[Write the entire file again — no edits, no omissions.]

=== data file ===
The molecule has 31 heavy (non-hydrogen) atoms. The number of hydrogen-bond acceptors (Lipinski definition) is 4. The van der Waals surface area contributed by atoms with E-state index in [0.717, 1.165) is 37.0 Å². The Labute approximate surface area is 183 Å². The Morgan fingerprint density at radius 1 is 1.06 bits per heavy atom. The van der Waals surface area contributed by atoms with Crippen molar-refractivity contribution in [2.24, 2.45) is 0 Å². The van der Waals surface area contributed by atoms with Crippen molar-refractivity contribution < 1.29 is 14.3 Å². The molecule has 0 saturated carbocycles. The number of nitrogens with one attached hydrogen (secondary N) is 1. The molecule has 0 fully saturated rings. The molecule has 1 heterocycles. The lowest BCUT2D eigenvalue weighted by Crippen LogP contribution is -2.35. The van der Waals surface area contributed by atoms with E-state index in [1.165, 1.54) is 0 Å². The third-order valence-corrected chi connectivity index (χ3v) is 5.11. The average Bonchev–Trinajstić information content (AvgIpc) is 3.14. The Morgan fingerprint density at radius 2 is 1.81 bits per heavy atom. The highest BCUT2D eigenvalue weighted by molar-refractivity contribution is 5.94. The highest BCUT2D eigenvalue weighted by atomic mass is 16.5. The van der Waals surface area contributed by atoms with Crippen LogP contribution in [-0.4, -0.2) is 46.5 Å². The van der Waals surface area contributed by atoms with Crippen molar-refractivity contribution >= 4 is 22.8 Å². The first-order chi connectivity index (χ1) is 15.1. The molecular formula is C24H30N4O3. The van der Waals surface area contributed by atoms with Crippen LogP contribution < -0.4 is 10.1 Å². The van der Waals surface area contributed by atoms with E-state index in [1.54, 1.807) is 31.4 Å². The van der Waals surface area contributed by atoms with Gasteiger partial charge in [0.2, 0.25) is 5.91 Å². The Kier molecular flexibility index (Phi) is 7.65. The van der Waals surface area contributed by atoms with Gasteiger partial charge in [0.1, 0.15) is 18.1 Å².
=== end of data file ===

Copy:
The molecule has 31 heavy (non-hydrogen) atoms. The number of hydrogen-bond acceptors (Lipinski definition) is 4. The van der Waals surface area contributed by atoms with E-state index in [0.717, 1.165) is 37.0 Å². The Labute approximate surface area is 183 Å². The Morgan fingerprint density at radius 1 is 1.06 bits per heavy atom. The van der Waals surface area contributed by atoms with Crippen molar-refractivity contribution in [2.24, 2.45) is 0 Å². The van der Waals surface area contributed by atoms with Crippen molar-refractivity contribution < 1.29 is 14.3 Å². The molecule has 0 saturated carbocycles. The number of nitrogens with one attached hydrogen (secondary N) is 1. The molecule has 0 fully saturated rings. The molecule has 1 heterocycles. The lowest BCUT2D eigenvalue weighted by Crippen LogP contribution is -2.35. The van der Waals surface area contributed by atoms with E-state index in [1.165, 1.54) is 0 Å². The third-order valence-corrected chi connectivity index (χ3v) is 5.11. The average Bonchev–Trinajstić information content (AvgIpc) is 3.14. The Morgan fingerprint density at radius 2 is 1.81 bits per heavy atom. The highest BCUT2D eigenvalue weighted by molar-refractivity contribution is 5.94. The highest BCUT2D eigenvalue weighted by atomic mass is 16.5. The van der Waals surface area contributed by atoms with Crippen LogP contribution in [-0.4, -0.2) is 46.5 Å². The van der Waals surface area contributed by atoms with Crippen molar-refractivity contribution >= 4 is 22.8 Å². The first-order chi connectivity index (χ1) is 15.1. The molecular formula is C24H30N4O3. The van der Waals surface area contributed by atoms with Crippen LogP contribution < -0.4 is 10.1 Å². The van der Waals surface area contributed by atoms with E-state index in [1.54, 1.807) is 31.4 Å². The van der Waals surface area contributed by atoms with Gasteiger partial charge in [0.2, 0.25) is 5.91 Å². The Kier molecular flexibility index (Phi) is 7.65. The van der Waals surface area contributed by atoms with Gasteiger partial charge in [0.1, 0.15) is 18.1 Å².